Top   ToC   Page 55
              National Institute of Standards and Technology,
              "Recommendation for Random Number Generation Using
              Deterministic Random Bit Generators", NIST Special
              Publication 800-90A Revision 1,
              DOI 10.6028/NIST.SP.800-90Ar1, June 2015,

              Langley, A., Modadugu, N., and B. Moeller, "Transport
              Layer Security (TLS) False Start", Work in Progress,
              draft-ietf-tls-falsestart-02, May 2016.

              Bhargavan, K., Delignat-Lavaud, C., Pironti, A., and P.
              Yves Strub, "Triple Handshakes and Cookie Cutters:
              Breaking and Fixing Authentication over TLS", In
              Proceedings of the IEEE Symposium on Security and Privacy,
              Pages 98-113, DOI 10.1109/SP.2014.14, 2014.
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Appendix A.  Conveying DTLS over SMS

   This section is normative for the use of DTLS over SMS.  Timer
   recommendations are already outlined in Section 11 and also
   applicable to the transport of DTLS over SMS.

   This section requires readers to be familiar with the terminology and
   concepts described in [GSM-SMS] and [WAP-WDP].

   The remainder of this section assumes Mobile Stations are capable of
   producing and consuming Transport Protocol Data Units (TPDUs) encoded
   as 8-bit binary data.

A.1.  Overview

   DTLS adds an additional round-trip to the TLS [RFC5246] handshake to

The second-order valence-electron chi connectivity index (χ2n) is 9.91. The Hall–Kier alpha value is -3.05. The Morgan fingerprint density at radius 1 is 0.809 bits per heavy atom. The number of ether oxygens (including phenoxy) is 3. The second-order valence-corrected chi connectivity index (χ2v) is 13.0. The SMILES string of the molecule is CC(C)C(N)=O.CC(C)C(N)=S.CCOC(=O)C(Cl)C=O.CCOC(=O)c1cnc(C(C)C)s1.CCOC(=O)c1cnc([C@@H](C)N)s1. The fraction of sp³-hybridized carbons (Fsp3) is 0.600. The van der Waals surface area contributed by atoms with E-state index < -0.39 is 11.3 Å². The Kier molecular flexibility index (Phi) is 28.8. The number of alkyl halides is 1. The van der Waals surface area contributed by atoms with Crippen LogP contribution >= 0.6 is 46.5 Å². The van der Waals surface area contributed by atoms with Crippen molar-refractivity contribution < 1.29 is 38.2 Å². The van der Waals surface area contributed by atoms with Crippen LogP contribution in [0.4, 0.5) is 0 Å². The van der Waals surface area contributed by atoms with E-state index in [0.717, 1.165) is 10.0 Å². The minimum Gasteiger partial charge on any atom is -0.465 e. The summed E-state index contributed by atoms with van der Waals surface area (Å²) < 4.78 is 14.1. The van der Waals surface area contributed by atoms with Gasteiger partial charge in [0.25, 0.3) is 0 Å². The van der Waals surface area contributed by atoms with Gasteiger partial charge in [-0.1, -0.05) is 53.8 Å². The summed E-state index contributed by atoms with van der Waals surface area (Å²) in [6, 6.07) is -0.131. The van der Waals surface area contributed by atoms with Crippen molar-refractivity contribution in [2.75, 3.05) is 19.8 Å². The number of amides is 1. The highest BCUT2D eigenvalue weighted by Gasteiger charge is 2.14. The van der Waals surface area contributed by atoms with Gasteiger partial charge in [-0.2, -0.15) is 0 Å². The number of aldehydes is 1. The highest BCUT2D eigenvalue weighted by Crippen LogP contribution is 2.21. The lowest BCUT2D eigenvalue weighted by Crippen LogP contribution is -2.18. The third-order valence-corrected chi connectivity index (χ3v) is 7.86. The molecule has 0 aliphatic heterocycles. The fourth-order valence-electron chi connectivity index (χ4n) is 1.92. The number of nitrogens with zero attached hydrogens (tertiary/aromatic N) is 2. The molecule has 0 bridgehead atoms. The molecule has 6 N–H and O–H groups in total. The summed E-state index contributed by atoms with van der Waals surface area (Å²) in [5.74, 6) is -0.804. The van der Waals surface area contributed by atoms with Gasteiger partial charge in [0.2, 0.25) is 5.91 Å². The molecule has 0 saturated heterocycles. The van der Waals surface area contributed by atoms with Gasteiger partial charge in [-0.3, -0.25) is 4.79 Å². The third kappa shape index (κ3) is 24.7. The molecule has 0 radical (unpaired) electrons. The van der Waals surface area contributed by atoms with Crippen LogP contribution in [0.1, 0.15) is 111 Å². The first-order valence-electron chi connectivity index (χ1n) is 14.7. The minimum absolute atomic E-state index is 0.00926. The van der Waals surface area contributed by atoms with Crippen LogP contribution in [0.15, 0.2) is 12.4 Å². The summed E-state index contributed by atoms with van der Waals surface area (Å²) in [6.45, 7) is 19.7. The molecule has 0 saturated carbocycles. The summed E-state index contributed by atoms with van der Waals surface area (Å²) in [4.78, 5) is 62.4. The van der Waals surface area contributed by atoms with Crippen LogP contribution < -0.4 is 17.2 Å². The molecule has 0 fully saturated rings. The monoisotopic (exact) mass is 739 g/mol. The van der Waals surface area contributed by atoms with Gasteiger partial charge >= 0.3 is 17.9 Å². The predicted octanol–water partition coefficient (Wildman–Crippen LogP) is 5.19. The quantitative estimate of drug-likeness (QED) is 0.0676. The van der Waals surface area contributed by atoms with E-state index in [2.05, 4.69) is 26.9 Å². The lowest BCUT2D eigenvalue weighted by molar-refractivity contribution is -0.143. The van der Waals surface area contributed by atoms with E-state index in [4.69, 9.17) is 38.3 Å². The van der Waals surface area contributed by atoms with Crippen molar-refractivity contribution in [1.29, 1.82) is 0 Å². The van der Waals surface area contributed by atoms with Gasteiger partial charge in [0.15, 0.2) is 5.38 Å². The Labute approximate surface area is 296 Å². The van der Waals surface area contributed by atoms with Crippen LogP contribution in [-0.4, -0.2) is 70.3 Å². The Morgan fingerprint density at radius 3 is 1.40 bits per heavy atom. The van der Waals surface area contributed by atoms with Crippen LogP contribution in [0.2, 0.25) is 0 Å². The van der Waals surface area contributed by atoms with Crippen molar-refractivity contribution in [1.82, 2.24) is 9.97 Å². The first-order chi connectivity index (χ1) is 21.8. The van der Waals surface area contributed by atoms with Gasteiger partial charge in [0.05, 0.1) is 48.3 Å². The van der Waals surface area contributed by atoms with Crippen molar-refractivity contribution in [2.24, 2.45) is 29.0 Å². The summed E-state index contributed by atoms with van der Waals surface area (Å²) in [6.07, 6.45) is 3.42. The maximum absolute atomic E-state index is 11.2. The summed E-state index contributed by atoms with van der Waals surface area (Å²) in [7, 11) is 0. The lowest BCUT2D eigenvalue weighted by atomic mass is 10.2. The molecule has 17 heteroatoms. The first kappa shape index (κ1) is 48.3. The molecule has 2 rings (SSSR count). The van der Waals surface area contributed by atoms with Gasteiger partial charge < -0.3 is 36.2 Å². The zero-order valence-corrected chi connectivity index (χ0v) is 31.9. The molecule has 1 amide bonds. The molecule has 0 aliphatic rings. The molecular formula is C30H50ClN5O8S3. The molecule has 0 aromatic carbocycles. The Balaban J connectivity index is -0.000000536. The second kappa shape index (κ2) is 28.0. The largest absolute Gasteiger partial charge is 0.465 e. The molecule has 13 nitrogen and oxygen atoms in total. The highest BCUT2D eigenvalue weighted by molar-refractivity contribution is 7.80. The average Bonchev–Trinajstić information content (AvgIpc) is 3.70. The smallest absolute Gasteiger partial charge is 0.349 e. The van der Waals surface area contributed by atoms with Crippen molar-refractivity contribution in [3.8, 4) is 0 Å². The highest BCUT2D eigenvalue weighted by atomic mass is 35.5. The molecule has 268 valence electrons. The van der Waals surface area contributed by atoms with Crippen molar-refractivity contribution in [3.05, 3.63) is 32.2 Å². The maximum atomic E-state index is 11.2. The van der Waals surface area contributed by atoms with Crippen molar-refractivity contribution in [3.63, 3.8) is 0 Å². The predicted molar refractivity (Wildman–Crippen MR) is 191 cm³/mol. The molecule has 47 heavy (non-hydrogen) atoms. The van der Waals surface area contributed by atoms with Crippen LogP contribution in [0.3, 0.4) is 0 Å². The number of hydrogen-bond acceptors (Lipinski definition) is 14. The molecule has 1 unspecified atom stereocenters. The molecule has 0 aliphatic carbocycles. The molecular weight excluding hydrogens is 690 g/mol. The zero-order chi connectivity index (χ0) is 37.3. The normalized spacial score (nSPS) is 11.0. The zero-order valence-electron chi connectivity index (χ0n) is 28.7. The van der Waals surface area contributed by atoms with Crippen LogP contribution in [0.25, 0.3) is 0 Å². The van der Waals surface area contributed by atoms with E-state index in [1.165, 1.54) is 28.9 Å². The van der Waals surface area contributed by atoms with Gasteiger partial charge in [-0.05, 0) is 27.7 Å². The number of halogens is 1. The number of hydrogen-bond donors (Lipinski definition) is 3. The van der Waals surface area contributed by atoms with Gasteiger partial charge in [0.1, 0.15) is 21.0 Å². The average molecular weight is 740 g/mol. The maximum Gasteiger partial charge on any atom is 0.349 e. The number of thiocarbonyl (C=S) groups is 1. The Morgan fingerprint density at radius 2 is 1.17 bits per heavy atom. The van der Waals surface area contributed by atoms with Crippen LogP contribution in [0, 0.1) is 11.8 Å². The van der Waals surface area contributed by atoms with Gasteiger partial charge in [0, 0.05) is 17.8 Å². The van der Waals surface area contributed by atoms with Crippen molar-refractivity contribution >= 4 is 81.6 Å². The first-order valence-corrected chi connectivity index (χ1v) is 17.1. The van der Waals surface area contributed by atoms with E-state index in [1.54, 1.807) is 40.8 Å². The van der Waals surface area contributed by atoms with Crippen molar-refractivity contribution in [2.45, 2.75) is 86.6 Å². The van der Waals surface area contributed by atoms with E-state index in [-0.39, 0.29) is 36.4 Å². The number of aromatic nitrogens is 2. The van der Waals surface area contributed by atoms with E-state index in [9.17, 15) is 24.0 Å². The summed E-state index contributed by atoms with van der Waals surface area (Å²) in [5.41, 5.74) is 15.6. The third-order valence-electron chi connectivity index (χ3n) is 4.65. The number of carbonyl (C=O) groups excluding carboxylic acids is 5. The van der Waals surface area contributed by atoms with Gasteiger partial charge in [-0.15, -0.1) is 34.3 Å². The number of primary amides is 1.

serve as a return-routability test for protection against certain
   types of DoS attacks.  Thus, a full-blown DTLS handshake comprises up
   to 6 "flights" (i.e., logical message exchanges), each of which is
   then mapped on to one or more DTLS records using the segmentation and
   reassembly (SaR) scheme described in Section 4.2.3 of [RFC6347].  The
   overhead for said scheme is 6 bytes per handshake message which,
   given a realistic 10+ messages handshake, would amount to around 60
   bytes across the whole handshake sequence.

   Note that the DTLS SaR scheme is defined for handshake messages only.
   In fact, DTLS records are never fragmented and MUST fit within a
   single transport layer datagram.

   SMS provides an optional segmentation and reassembly scheme as well,
   known as Concatenated short messages (see Section of
   [GSM-SMS]).  However, since the SaR scheme in DTLS cannot be
   circumvented, the Concatenated short messages mechanism SHOULD NOT be
   used during handshake to avoid redundant overhead.  Before starting
   the handshake phase (either actively or passively), the DTLS
   implementation MUST be explicitly configured with the Path MTU (PMTU)
   of the SMS transport in order to correctly instrument its SaR
   function.  The PMTU SHALL be 133 bytes if multiplexing based on the
   Wireless Datagram Protocol (WDP) is used (see Appendix A.3); 140
   bytes otherwise.

   It is RECOMMENDED that the established security context over the